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-   -   Kitty Gus - July 1996 - April 1, 2011 (http://k9diabetes.com/forum/showthread.php?t=155)

k9diabetes 05-10-2008 04:16 PM

Re: Kitty Gus is sick
 
Gus has been doing okay, not really well and not really bad if you know what I mean. He's been allowed to eat as much as he wants, much to Katie's dismay. Fortunately, so far (knock on wood til my knuckles bleed!) the various foods haven't caused a digestive problem.

I haven't had a chance to discuss it with the vet yet but I got a faxed copy of the pathology report on the needle aspirates of the liver, spleen, and ileum (end of small intestine). I'm not 100% certain but I think it says basically what the vet was saying - looks like it could be early lymphoma but it's not certain. The blood tests that will help sort out the diagnosis will take another week to come back.

Everything he's been experiencing seems to be consistent with lymphoma from the intestine, if he has lymphoma at all. The blood test will determine whether the calcium is being raised by the parathyroid or by lymphoma.

Natalie


Pathology Report

Diagnosis:

1. Liver - Moderate to marked hepatocellular vacuolication with scattered neutrophils and lymphocytes. (I think this may be related to the concern about fatty liver from not eating enough)

2. Ileocolic - Neutrophilic, lymphocytic, and eosinophilic inflammation; possible lymphoma of small granular lymphocytes.

3. Lymph node - Atypical lymphoid hyperplasia; possible early small lymphoma of small granular lymphocytes.

4. Spleen - Lymphoid hyperplasia.

Comments:

The aspirate of the liver contains evidence of hepatocellular lipidosis. Excessive accumulation of lipid in hepatocytes may result in hepatic dysfunction. Feline hepatic lipidosis syndrome is most common in obese anorectic cats but may also be seen in association with rapid weight loss, nutritional imbalances, diabetes mellitus, pancreatitis, or metabolic liver disease. In many cases, no underlying cause can be identified (idiopathic hepatic lipidosis).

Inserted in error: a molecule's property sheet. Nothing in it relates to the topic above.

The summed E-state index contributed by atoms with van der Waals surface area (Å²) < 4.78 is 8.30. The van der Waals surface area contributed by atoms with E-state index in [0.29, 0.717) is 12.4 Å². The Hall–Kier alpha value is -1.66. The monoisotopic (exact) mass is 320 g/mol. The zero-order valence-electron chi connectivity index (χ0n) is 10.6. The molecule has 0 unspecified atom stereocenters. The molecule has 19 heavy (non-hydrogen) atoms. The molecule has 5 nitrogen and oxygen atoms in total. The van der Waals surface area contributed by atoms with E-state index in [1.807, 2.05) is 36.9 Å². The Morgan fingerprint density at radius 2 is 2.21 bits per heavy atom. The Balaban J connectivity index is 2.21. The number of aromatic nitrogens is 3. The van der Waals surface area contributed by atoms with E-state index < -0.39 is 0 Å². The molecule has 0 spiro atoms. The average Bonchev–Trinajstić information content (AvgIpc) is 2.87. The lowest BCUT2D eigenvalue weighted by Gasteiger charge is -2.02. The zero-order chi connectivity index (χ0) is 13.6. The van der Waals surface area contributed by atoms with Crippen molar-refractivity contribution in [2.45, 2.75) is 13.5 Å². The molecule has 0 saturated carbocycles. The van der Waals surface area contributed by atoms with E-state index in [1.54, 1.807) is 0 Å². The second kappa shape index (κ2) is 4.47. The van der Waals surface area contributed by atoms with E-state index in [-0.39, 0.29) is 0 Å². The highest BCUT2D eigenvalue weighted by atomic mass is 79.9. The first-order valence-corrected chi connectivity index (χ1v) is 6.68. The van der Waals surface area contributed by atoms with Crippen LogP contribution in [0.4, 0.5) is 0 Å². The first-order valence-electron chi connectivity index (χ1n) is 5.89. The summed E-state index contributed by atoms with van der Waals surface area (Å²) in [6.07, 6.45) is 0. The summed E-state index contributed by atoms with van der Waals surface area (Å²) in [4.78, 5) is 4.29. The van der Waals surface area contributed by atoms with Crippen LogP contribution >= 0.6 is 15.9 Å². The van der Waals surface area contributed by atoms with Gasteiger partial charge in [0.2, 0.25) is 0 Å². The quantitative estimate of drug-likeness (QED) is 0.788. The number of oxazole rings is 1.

The splenic aspirate contains lymphoid cells as well as hematopoietic precursors. There are not features of neoplasia evident in the splenic aspirate, although there are many lysed cells.

In the aspirate from the bowel, there is a mixture of cells, including lymphocytes, eosinophils, and neutrophils. Some of these lymphocytes have a slightly increased volume of cytoplasm in which visible pale granules can be found. Similar cells are seen in the node aspirte. When more than 10% of the cells in the node contain these granules (as is suspected here), there is often associated lymphoma of granular lymphocytes. This type of lymphoma usually originates in the small intestine or mesenteric nodes in cats but may infiltrate other organs. Granular lymphocytes are thought to be cytotoxic T lymphocytes or NK cells. Historically, this type of lymphoma has been variabley responsive to chemotherapeutics.

We Hope 05-10-2008 05:15 PM

Re: Kitty Gus is sick
 
It looks to me like what you think. FWIW, here's the wiki page on hepatic lipidosis--fatty liver:

http://petdiabetes.wikia.com/wiki/Hepatic_lipidosis

They seem to be saying that the signs are there for a possible bowel lymphoma, but that it isn't "absolute" but possible. Guess there's no "for sure" until the blood results come back. Sure hope if Gus HAS to have a problem that the parathyroid's the one!

Keep up the Good Work, Gus!

Denise 05-11-2008 07:09 PM